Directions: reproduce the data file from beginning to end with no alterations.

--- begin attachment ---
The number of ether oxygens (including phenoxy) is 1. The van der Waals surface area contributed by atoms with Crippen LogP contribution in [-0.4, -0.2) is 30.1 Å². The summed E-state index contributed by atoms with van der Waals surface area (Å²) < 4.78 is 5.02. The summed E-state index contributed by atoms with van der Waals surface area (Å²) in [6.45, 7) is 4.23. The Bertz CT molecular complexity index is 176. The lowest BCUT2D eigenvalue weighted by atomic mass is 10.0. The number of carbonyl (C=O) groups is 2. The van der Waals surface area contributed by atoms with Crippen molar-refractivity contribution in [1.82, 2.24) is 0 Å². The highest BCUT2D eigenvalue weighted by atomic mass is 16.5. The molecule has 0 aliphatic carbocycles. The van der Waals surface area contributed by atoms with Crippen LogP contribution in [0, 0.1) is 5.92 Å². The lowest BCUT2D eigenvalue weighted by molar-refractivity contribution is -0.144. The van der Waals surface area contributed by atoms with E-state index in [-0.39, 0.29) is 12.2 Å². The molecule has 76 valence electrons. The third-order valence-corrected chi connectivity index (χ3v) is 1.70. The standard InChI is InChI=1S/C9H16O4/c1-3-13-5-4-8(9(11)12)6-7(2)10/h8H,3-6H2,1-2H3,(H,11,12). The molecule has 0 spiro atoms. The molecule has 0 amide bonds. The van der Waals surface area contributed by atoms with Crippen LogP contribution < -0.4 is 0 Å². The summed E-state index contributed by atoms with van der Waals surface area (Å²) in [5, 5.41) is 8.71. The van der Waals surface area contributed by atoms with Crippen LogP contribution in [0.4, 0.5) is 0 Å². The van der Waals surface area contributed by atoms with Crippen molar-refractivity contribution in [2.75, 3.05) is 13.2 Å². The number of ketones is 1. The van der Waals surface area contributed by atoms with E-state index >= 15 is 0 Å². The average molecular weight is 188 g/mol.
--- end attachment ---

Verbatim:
The number of ether oxygens (including phenoxy) is 1. The van der Waals surface area contributed by atoms with Crippen LogP contribution in [-0.4, -0.2) is 30.1 Å². The summed E-state index contributed by atoms with van der Waals surface area (Å²) < 4.78 is 5.02. The summed E-state index contributed by atoms with van der Waals surface area (Å²) in [6.45, 7) is 4.23. The Bertz CT molecular complexity index is 176. The lowest BCUT2D eigenvalue weighted by atomic mass is 10.0. The number of carbonyl (C=O) groups is 2. The van der Waals surface area contributed by atoms with Crippen molar-refractivity contribution in [1.82, 2.24) is 0 Å². The highest BCUT2D eigenvalue weighted by atomic mass is 16.5. The molecule has 0 aliphatic carbocycles. The van der Waals surface area contributed by atoms with Crippen LogP contribution in [0, 0.1) is 5.92 Å². The lowest BCUT2D eigenvalue weighted by molar-refractivity contribution is -0.144. The van der Waals surface area contributed by atoms with E-state index in [-0.39, 0.29) is 12.2 Å². The molecule has 76 valence electrons. The third-order valence-corrected chi connectivity index (χ3v) is 1.70. The standard InChI is InChI=1S/C9H16O4/c1-3-13-5-4-8(9(11)12)6-7(2)10/h8H,3-6H2,1-2H3,(H,11,12). The molecule has 0 spiro atoms. The molecule has 0 amide bonds. The van der Waals surface area contributed by atoms with Crippen LogP contribution < -0.4 is 0 Å². The summed E-state index contributed by atoms with van der Waals surface area (Å²) in [5, 5.41) is 8.71. The van der Waals surface area contributed by atoms with Crippen LogP contribution in [0.4, 0.5) is 0 Å². The van der Waals surface area contributed by atoms with Crippen molar-refractivity contribution in [2.75, 3.05) is 13.2 Å². The number of ketones is 1. The van der Waals surface area contributed by atoms with E-state index >= 15 is 0 Å². The average molecular weight is 188 g/mol.